Facing the Problem with Perfectionism


2AFF38D700000578-0-image-a-22_1438355174086Are you a perfectionist? Many perfectionists are very hard on themselves when it comes to perceived imperfections, faults, and shortcomings. You may think that you’re not good enough in some ways, thereby placing tremendous pressure on yourself to succeed. That’s great, but don’t forget that life is a “work in progress.” The problem with perfectionism is that it steals life from us. The weight of the anxiety and pressure prevents you from feeling fully alive and able to engage authentically in life.

Perfection is Futile

One of the world’s greatest artists, Leonardo da Vinci, said, “Art is never finished; only abandoned.” This means that there is a moment when every artist has to declare their work complete (not perfect) and walk away from it. It’s not about abandonment. Rather, it’s about letting something stand on its own. There is always something to refine or update—there is always something that could be better—but thinking that way can drive you crazy. When it comes to something your want in your life, get as close to it as you can, be happy with how far you’ve come and then share your accomplishment with others. After, move on to something else that’s fulfilling.

Da Vinci realized what must be understood to succeed in all areas of life, not just art: Strive for the ideal (in love, career, etc.), but don’t expect perfection. Expecting perfection is futile. There will be many perfect moments or elements, but overall perfection is unrealistic.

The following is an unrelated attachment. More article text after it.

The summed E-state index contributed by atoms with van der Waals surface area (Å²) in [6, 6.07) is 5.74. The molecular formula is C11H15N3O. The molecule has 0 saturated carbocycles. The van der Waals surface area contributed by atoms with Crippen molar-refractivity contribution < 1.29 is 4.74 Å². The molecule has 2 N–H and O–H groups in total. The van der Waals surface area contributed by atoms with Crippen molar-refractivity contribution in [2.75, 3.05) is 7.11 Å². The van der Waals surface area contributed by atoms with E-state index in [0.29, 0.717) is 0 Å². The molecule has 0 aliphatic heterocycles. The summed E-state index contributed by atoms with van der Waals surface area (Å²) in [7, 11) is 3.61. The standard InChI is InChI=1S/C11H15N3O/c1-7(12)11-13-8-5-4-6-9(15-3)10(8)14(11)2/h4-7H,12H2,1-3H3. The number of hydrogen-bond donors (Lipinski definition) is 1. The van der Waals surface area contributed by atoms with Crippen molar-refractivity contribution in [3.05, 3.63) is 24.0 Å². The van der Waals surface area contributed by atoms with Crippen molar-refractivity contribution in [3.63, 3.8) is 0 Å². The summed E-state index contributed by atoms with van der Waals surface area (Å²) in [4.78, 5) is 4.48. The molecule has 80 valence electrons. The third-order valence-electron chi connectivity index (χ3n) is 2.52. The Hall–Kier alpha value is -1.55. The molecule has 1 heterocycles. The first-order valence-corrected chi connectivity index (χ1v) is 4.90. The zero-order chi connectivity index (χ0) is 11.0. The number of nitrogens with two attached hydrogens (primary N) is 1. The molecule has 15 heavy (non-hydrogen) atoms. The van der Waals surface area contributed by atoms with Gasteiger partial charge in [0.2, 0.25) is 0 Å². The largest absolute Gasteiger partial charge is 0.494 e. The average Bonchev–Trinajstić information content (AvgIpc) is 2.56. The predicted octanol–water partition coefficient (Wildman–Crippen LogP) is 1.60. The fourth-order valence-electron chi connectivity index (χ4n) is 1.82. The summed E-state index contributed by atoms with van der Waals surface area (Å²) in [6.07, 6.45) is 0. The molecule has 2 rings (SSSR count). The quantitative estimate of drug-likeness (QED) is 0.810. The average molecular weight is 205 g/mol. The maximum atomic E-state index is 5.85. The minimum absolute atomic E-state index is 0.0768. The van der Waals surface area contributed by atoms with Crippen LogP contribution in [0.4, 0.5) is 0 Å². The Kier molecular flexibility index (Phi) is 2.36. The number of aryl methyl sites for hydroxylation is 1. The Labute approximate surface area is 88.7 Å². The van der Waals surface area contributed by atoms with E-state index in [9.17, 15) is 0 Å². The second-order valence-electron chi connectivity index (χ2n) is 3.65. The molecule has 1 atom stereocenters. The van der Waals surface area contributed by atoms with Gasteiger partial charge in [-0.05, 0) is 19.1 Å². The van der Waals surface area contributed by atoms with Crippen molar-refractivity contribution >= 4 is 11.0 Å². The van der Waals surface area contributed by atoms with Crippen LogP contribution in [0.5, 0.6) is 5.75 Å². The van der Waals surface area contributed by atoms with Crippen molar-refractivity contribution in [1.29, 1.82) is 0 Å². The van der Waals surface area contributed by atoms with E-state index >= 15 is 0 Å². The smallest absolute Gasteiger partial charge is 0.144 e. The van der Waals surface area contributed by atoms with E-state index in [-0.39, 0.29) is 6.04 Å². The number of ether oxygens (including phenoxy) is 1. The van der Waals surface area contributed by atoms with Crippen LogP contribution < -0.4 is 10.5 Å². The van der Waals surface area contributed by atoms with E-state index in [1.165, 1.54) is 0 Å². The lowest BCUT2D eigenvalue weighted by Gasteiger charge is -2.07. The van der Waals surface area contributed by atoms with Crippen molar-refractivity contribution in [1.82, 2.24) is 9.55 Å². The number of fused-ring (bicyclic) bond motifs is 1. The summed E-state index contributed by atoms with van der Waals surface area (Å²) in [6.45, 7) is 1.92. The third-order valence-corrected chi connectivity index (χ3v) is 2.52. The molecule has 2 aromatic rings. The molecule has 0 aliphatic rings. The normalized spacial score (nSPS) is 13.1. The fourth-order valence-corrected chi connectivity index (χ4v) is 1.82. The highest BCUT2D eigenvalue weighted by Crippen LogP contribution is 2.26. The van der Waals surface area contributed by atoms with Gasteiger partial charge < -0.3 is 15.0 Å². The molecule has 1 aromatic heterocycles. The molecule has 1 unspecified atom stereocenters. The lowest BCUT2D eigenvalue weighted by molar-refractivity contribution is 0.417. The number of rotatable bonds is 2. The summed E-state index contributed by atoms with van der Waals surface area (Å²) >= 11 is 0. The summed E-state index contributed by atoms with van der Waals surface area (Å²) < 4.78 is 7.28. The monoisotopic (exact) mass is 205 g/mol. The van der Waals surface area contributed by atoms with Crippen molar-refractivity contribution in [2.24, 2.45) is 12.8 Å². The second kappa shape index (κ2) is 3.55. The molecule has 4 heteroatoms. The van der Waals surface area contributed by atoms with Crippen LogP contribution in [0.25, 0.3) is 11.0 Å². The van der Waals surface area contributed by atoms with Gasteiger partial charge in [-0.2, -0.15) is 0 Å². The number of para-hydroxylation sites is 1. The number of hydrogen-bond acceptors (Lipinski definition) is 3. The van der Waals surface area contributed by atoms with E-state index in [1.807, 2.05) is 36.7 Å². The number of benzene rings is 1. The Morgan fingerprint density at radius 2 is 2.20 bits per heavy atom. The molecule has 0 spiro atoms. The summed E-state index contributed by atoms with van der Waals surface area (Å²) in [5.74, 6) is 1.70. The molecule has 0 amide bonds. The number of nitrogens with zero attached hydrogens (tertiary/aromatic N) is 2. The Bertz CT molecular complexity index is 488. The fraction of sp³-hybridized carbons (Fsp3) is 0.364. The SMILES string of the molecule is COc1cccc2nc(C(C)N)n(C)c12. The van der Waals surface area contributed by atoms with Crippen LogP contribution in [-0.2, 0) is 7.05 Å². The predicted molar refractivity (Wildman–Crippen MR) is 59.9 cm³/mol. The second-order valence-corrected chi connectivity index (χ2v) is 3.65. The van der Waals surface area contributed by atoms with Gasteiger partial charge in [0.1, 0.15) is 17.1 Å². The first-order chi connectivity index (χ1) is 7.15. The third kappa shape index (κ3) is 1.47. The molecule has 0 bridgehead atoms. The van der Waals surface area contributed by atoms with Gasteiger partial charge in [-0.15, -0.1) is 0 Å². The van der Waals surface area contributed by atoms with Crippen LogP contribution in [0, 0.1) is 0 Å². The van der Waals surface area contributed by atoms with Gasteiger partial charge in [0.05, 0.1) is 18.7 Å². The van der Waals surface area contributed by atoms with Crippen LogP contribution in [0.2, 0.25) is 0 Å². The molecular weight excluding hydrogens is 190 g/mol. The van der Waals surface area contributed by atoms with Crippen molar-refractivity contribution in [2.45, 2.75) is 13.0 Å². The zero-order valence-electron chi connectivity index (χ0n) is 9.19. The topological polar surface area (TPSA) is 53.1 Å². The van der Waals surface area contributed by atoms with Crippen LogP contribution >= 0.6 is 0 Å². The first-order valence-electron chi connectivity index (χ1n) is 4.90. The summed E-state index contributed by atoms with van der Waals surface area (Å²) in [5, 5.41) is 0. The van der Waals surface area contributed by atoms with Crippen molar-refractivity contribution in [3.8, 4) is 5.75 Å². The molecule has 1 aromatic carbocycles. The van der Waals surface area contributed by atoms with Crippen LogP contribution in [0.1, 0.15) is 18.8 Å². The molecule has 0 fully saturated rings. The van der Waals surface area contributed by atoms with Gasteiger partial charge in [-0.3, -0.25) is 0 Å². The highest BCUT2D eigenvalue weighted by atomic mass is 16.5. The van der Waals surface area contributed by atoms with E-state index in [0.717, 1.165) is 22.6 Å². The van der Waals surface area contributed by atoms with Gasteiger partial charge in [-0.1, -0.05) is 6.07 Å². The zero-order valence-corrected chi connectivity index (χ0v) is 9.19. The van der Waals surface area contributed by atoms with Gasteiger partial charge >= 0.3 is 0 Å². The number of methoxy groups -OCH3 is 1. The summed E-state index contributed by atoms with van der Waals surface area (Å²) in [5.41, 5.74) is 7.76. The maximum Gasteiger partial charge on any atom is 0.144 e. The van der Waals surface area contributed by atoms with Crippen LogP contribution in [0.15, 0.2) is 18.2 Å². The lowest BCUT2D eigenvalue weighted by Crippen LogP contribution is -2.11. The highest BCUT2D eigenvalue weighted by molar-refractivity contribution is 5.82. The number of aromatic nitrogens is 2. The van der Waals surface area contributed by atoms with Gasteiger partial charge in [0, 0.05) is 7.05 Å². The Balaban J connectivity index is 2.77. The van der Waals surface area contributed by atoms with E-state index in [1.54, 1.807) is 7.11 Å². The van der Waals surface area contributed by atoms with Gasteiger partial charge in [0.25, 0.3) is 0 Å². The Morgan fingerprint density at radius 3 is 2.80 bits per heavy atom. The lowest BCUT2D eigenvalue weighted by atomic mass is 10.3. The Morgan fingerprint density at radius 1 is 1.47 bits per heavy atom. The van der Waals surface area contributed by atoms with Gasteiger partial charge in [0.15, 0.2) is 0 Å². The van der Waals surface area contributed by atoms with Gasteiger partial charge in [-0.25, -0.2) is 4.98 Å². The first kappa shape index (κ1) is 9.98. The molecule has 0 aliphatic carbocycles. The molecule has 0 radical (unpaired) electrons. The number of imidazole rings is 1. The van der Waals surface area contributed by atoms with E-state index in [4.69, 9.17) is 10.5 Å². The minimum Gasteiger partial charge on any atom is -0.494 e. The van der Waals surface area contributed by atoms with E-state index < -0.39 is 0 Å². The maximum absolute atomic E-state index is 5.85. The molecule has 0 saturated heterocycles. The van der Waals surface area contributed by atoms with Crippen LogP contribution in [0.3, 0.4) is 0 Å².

The Perfect Job

images (10)Are you looking for that perfect job? First, what would that look like exactly? Is it what you would have considered perfect 10 years ago—or 10 years from now? Probably not. If you’re sitting at your desk right now wanting something more fulfilling or hoping for something better, consider that the best place to start creating a “perfect” job is by making the one you have better.

If that sounds silly or impossible, it’s good to recognize that what you have is actually what you wanted at one point. See, you already succeeded at getting the “perfect” job! But over time you became unsatisfied. But you don’t have to abandon your current job to find a “perfect” job. You can make the job you have the one you want again. You just need to cultivate and nurture it like you first did. But do it with the understanding that it will never be perfect. An imperfect job can still be a great job!

The Perfect Mate

Even the best relationships don’t consist of two perfect people. You and your partner are always changing and growing, and that means you can and will let each other down on occasion. Even if your partner falls short of your expectations, and you fall short of theirs, you can still have a lot of fun. But before the fun starts again, you need to be able to forgive each other so you can grow as a couple. Forgiveness makes you a better person (not a perfect person). Mutual acceptance in a relationship also creates a strong foundation for life-long love. That’s a real achievement, and it makes your relationship better.

The Perfect You

perfectionismIf you’re a perfectionist, it’s difficult to love and accept yourself just the way you are. Do you think you could be thinner, prettier, funnier or sexier? Are you angry at yourself for not being these things? Try forgiving and accepting yourself for being human instead. If you can’t, how do you expect to be able to forgive and accept others? Loving others starts with loving yourself!

There is no such thing as perfection, whether it’s a job, a mate or a you. Instead of striving for an unattainable goal, take the opportunities when you or a loved one fall short of expectations to practice acceptance. That’s actually the perfect opportunity to forgive more and love more. And remember, perfectionism is problematic because it is impossible to achieve.